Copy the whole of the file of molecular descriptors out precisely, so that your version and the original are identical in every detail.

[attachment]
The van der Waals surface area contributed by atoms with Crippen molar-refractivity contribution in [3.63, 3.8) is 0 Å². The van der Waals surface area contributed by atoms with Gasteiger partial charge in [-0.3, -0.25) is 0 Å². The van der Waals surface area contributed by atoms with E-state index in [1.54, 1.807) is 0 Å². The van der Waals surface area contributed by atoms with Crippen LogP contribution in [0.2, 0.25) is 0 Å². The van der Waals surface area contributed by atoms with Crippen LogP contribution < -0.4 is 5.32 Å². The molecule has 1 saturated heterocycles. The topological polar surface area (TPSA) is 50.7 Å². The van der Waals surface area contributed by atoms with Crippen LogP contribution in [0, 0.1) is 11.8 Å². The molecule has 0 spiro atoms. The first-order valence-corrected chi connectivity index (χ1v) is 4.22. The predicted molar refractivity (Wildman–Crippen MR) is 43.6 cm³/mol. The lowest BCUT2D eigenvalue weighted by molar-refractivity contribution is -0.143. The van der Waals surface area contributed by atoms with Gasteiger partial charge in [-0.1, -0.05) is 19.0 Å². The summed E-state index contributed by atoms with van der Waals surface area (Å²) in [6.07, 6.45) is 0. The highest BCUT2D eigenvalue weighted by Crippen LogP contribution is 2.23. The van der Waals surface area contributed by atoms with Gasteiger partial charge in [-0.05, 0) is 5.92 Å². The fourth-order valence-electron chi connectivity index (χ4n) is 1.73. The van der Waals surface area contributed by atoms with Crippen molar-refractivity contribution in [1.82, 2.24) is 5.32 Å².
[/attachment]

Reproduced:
The van der Waals surface area contributed by atoms with Crippen molar-refractivity contribution in [3.63, 3.8) is 0 Å². The van der Waals surface area contributed by atoms with Gasteiger partial charge in [-0.3, -0.25) is 0 Å². The van der Waals surface area contributed by atoms with E-state index in [1.54, 1.807) is 0 Å². The van der Waals surface area contributed by atoms with Crippen LogP contribution in [0.2, 0.25) is 0 Å². The van der Waals surface area contributed by atoms with Crippen LogP contribution < -0.4 is 5.32 Å². The molecule has 1 saturated heterocycles. The topological polar surface area (TPSA) is 50.7 Å². The van der Waals surface area contributed by atoms with Crippen LogP contribution in [0, 0.1) is 11.8 Å². The molecule has 0 spiro atoms. The first-order valence-corrected chi connectivity index (χ1v) is 4.22. The predicted molar refractivity (Wildman–Crippen MR) is 43.6 cm³/mol. The lowest BCUT2D eigenvalue weighted by molar-refractivity contribution is -0.143. The van der Waals surface area contributed by atoms with Gasteiger partial charge in [-0.1, -0.05) is 19.0 Å². The summed E-state index contributed by atoms with van der Waals surface area (Å²) in [6.07, 6.45) is 0. The highest BCUT2D eigenvalue weighted by Crippen LogP contribution is 2.23. The van der Waals surface area contributed by atoms with Gasteiger partial charge in [-0.05, 0) is 5.92 Å². The fourth-order valence-electron chi connectivity index (χ4n) is 1.73. The van der Waals surface area contributed by atoms with Crippen molar-refractivity contribution in [1.82, 2.24) is 5.32 Å².